A new selection of poems by the celebrated gay poet
Thom Gunn has been described as “one of the most singular and compelling poets in English during the past half-century” (Times Literary Supplement). Gunn was an Elizabethan poet in modern guise, though there’s nothing archaic, quaint, or sepia-toned about his poetry. His method was dispassionate and rigorous, uniquely well suited for making a poetic record of the tumultuous time in which he lived.
Gunn’s dozens of brilliantly realized poems about nature, friendship, literature, sexual love, and death are set against the ever-changing backdrop of San Francisco—the druggy, politically charged sixties and the plague years of AIDS in the eighties. Perhaps no contemporary poet was better equipped—by temperament, circumstance, or poetic gift—to engage the subjects of eros and thanatos than Thom Gunn.
This New Selected Poems, compiled by his friend Clive Wilmer and accompanied by insightful notes, is the first edition to represent the full arc of Gunn’s inimitable career.
The huge wound in my head began to heal
About the beginning of the seventh week.
Its valleys darkened, its villages became still:
For joy I did not move and dared not speak,
Not doctors would cure...
Praise for New Selected Poems
"Preeminent Gunn scholar Clive Wilmer has created a compendious selected volume drawn from 11 of Gunn’s books, and his crisp introduction fills in many biographical gaps in the life of one of the finest poets in the English language." — Raúl Niño, Booklist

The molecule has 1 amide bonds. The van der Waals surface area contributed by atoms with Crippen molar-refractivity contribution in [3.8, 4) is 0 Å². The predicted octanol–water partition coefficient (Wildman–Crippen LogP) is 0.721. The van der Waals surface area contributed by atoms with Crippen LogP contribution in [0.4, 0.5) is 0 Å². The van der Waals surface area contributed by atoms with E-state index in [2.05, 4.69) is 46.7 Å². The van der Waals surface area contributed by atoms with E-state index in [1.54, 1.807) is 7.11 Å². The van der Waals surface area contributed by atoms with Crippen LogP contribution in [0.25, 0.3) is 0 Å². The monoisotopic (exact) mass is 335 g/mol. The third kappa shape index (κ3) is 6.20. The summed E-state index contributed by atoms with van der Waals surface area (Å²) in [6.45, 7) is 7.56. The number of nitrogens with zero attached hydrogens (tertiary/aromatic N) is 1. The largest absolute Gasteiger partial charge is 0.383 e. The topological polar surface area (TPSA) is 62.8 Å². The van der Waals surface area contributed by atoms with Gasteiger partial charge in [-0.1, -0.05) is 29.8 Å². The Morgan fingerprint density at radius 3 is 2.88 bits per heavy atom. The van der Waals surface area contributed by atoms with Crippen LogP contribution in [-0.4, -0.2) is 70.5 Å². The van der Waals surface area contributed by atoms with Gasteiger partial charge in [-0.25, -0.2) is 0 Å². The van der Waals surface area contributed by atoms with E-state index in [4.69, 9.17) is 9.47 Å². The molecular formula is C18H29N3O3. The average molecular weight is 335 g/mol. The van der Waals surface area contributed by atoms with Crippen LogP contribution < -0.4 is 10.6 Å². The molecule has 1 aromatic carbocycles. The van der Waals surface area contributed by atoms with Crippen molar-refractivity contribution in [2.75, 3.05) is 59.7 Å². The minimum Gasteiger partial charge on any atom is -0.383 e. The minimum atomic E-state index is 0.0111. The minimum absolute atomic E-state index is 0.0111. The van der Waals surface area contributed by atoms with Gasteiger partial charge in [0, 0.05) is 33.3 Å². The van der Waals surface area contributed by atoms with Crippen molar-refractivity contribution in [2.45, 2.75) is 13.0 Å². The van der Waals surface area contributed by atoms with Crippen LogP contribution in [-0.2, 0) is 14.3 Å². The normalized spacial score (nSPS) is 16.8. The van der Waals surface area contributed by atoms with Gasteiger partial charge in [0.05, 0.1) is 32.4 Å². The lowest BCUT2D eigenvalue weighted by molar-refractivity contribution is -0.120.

"Clive Wilmer . . . is Gunn’s most devoted and judicious, perceptive and illuminating critic . . . This valuable edition places Gunn with the finest postwar British poets: Ted Hughes and Philip Larkin, Seamus Heaney and Geoffrey Hill." —Jeffrey Meyers, Kenyon Review
"This thoughtfully selected span of Gunn’s poetry is not only an immensely pleasurable read but also a master-class in poetic form. The rigor and lyricism of his lines shine brighter still, even as the editor’s notes increase the reader’s awareness of the historical realities and personal desires that informed the poetry." —Frederick Speers, New York Journal of Books
"This collection of the British poet’s work ranges across his whole career, including poems on nature, animals, friendship, drugs, literature, sex, love, the AIDS crisis and death. An introduction and notes by the poet and translator Wilmer, who was Gunn’s friend, add historical and biographical context." —Maria Russo, The New York Times Book Review